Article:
As I was reading something from the Gospels the other day it occurred to me that Jesus’ first disciples started following him long before they recognized his divinity or developed anything like a theology of incarnation or Trinity. They were disciples before they were worshipers, technically speaking.
We normally think of things the other way around, it seems to me. Typically we see the first step as “belief,” specifically, belief in certain facts: that I am a sinner, that I cannot save myself, that Jesus is fully God and fully man, etc. First (we think) people must worship Jesus as Savior and God, get a few theological facts straight, and then we can start talking about what it means to be a disciple of Jesus. We don’t seem to talk much about following Jesus until people have “crossed the line” of becoming a worshiper of Jesus.
But the disciples didn’t seem to have any inkling of worshiping Jesus when they first started following him with the intent of learning to do and be what he did and was. For example, when did Peter “cross the line” of faith? Was it when he confessed his sinfulness after the miraculous catch of fish (Luke 5:1-11), after his confession that Jesus was the Messiah (Matt 16:13-18), after his betrayal and repentance (Matt 26:69-75), or at his reinstatement (John 21:15-19)? Who knows? And does it matter, really? Peter was on a journey of discovering who Jesus was as he followed Jesus and learned to do what he did.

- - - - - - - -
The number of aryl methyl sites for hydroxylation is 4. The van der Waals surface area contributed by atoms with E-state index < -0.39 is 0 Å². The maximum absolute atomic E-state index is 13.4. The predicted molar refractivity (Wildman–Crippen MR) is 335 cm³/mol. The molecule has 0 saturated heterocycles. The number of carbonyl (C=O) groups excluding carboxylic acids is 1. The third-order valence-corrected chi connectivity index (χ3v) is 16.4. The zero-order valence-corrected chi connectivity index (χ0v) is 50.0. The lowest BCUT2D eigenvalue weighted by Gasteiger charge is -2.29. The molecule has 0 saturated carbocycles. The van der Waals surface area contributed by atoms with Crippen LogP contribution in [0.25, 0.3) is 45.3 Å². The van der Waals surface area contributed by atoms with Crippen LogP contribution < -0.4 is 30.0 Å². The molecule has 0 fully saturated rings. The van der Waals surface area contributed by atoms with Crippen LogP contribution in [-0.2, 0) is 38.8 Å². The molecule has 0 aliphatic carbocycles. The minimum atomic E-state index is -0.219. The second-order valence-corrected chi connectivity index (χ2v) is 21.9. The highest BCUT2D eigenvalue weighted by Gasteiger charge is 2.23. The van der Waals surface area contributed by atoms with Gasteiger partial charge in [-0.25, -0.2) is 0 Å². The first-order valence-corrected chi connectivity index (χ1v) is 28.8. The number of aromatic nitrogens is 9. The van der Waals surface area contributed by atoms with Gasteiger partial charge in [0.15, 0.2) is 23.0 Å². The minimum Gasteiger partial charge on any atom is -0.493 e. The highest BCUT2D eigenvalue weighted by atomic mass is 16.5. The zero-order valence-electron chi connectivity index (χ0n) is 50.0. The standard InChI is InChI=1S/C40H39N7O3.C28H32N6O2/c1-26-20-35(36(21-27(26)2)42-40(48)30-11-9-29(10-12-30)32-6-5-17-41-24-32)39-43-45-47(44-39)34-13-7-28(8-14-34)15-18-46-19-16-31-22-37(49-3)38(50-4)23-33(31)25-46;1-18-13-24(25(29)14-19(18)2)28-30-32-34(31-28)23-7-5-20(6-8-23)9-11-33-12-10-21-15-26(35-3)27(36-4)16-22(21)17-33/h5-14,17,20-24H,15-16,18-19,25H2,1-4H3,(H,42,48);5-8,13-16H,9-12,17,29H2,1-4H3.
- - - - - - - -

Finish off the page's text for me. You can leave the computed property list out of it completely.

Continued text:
Couldn’t this be an appropriate path of Christian discipleship today? People are fascinated and intrigued by Jesus. Why not call them into small communities of intentional learning, where we follow Jesus together, whether or not everyone in the group would self-identify as a Christian? Who knows what might happen along the way.
What do you think are the implications for the way we draw people toward Jesus in post-Christendom cultures? Perhaps we ought to call people to becoming disciples of Jesus before asking them to “cross the line” of believing the Apostles’ Creed or worshiping him as God. Perhaps in that journey of being with Jesus to learn from Jesus how to be like Jesus they would come to faith and worship, just like the earliest disciples did.
Maybe evangelism in post-Christendom contexts needs to look less like asking people to accept a theory of atonement and more like inviting people to follow Jesus in God’s mission of renewing all things. Perhaps in that journey people would discover the truth of who they are and who Jesus is in a more visceral, embodied, practical way.
What do you think? Is this too radical? Not radical enough? Has anyone tried anything like this? Any stories to tell?